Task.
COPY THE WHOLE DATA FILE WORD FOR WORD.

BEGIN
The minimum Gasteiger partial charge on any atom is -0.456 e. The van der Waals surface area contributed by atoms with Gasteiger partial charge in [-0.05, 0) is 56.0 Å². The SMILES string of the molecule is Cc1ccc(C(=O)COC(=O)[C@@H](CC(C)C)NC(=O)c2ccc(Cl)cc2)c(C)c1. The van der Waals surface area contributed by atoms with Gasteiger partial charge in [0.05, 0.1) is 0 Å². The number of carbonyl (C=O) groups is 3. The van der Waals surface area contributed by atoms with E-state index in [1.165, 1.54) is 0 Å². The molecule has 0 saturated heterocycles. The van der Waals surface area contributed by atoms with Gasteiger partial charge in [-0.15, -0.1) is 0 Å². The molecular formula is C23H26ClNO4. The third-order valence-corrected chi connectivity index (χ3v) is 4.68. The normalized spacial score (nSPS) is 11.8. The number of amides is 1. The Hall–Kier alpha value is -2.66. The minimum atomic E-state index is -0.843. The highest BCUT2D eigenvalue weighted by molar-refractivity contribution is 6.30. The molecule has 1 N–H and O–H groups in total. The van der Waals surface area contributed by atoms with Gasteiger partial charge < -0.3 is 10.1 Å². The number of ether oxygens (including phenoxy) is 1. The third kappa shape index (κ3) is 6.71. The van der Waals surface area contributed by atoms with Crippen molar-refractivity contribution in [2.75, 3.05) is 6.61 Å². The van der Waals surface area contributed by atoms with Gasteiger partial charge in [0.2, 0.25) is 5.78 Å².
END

The minimum Gasteiger partial charge on any atom is -0.456 e. The van der Waals surface area contributed by atoms with Gasteiger partial charge in [-0.05, 0) is 56.0 Å². The SMILES string of the molecule is Cc1ccc(C(=O)COC(=O)[C@@H](CC(C)C)NC(=O)c2ccc(Cl)cc2)c(C)c1. The van der Waals surface area contributed by atoms with Gasteiger partial charge in [0.05, 0.1) is 0 Å². The number of carbonyl (C=O) groups is 3. The van der Waals surface area contributed by atoms with E-state index in [1.165, 1.54) is 0 Å². The molecule has 0 saturated heterocycles. The van der Waals surface area contributed by atoms with Gasteiger partial charge in [-0.15, -0.1) is 0 Å². The molecular formula is C23H26ClNO4. The third-order valence-corrected chi connectivity index (χ3v) is 4.68. The normalized spacial score (nSPS) is 11.8. The number of amides is 1. The Hall–Kier alpha value is -2.66. The minimum atomic E-state index is -0.843. The highest BCUT2D eigenvalue weighted by molar-refractivity contribution is 6.30. The molecule has 1 N–H and O–H groups in total. The van der Waals surface area contributed by atoms with Gasteiger partial charge < -0.3 is 10.1 Å². The number of ether oxygens (including phenoxy) is 1. The third kappa shape index (κ3) is 6.71. The van der Waals surface area contributed by atoms with Crippen molar-refractivity contribution in [2.75, 3.05) is 6.61 Å². The van der Waals surface area contributed by atoms with Gasteiger partial charge in [0.2, 0.25) is 5.78 Å².